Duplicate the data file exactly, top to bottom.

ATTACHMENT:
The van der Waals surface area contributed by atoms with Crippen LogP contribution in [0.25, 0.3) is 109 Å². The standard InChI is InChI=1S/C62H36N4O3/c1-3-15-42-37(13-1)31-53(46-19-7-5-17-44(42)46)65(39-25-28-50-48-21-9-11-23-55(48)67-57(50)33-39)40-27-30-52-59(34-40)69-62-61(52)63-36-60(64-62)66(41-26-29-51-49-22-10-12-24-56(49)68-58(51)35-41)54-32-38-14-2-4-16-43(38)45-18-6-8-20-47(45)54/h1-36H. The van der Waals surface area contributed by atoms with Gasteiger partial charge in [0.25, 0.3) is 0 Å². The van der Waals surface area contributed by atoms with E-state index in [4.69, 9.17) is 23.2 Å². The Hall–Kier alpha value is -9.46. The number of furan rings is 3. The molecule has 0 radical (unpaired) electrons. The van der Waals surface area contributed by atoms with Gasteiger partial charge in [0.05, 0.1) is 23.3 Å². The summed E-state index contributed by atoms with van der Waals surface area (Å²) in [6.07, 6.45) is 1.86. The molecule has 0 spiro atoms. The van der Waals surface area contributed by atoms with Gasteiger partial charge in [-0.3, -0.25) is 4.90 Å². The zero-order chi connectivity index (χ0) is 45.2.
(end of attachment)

The van der Waals surface area contributed by atoms with Crippen LogP contribution in [0.25, 0.3) is 109 Å². The standard InChI is InChI=1S/C62H36N4O3/c1-3-15-42-37(13-1)31-53(46-19-7-5-17-44(42)46)65(39-25-28-50-48-21-9-11-23-55(48)67-57(50)33-39)40-27-30-52-59(34-40)69-62-61(52)63-36-60(64-62)66(41-26-29-51-49-22-10-12-24-56(49)68-58(51)35-41)54-32-38-14-2-4-16-43(38)45-18-6-8-20-47(45)54/h1-36H. The van der Waals surface area contributed by atoms with Gasteiger partial charge in [0.25, 0.3) is 0 Å². The van der Waals surface area contributed by atoms with E-state index in [4.69, 9.17) is 23.2 Å². The Hall–Kier alpha value is -9.46. The number of furan rings is 3. The molecule has 0 radical (unpaired) electrons. The van der Waals surface area contributed by atoms with Gasteiger partial charge in [0.05, 0.1) is 23.3 Å². The summed E-state index contributed by atoms with van der Waals surface area (Å²) in [6.07, 6.45) is 1.86. The molecule has 0 spiro atoms. The van der Waals surface area contributed by atoms with Gasteiger partial charge in [-0.3, -0.25) is 4.90 Å². The zero-order chi connectivity index (χ0) is 45.2.